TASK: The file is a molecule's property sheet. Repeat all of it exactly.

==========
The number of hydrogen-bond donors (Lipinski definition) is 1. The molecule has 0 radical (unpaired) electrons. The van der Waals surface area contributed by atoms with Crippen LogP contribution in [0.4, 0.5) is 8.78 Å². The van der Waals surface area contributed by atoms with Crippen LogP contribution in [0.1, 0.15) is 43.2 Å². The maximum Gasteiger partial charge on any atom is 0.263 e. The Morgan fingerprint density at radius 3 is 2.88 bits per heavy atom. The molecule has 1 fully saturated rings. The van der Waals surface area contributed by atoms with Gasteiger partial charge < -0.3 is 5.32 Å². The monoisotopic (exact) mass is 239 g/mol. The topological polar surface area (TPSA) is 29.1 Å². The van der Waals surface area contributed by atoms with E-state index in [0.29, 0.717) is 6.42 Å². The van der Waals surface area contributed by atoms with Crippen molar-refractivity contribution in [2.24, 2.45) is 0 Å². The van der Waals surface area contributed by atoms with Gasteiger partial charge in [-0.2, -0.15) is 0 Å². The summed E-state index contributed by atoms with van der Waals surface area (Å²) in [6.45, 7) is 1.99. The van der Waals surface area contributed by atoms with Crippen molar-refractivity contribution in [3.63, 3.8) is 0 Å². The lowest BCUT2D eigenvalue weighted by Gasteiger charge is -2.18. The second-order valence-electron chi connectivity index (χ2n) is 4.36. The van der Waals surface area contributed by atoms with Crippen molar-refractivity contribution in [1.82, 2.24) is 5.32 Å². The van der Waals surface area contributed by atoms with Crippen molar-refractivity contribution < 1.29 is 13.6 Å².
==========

The number of hydrogen-bond donors (Lipinski definition) is 1. The molecule has 0 radical (unpaired) electrons. The van der Waals surface area contributed by atoms with Crippen LogP contribution in [0.4, 0.5) is 8.78 Å². The van der Waals surface area contributed by atoms with Crippen LogP contribution in [0.1, 0.15) is 43.2 Å². The maximum Gasteiger partial charge on any atom is 0.263 e. The Morgan fingerprint density at radius 3 is 2.88 bits per heavy atom. The molecule has 1 fully saturated rings. The van der Waals surface area contributed by atoms with Gasteiger partial charge < -0.3 is 5.32 Å². The monoisotopic (exact) mass is 239 g/mol. The topological polar surface area (TPSA) is 29.1 Å². The van der Waals surface area contributed by atoms with E-state index in [0.29, 0.717) is 6.42 Å². The van der Waals surface area contributed by atoms with Crippen molar-refractivity contribution in [2.24, 2.45) is 0 Å². The van der Waals surface area contributed by atoms with Gasteiger partial charge in [-0.2, -0.15) is 0 Å². The summed E-state index contributed by atoms with van der Waals surface area (Å²) in [6.45, 7) is 1.99. The van der Waals surface area contributed by atoms with Crippen molar-refractivity contribution in [3.63, 3.8) is 0 Å². The lowest BCUT2D eigenvalue weighted by Gasteiger charge is -2.18. The second-order valence-electron chi connectivity index (χ2n) is 4.36. The van der Waals surface area contributed by atoms with Crippen molar-refractivity contribution in [1.82, 2.24) is 5.32 Å². The van der Waals surface area contributed by atoms with Crippen molar-refractivity contribution < 1.29 is 13.6 Å².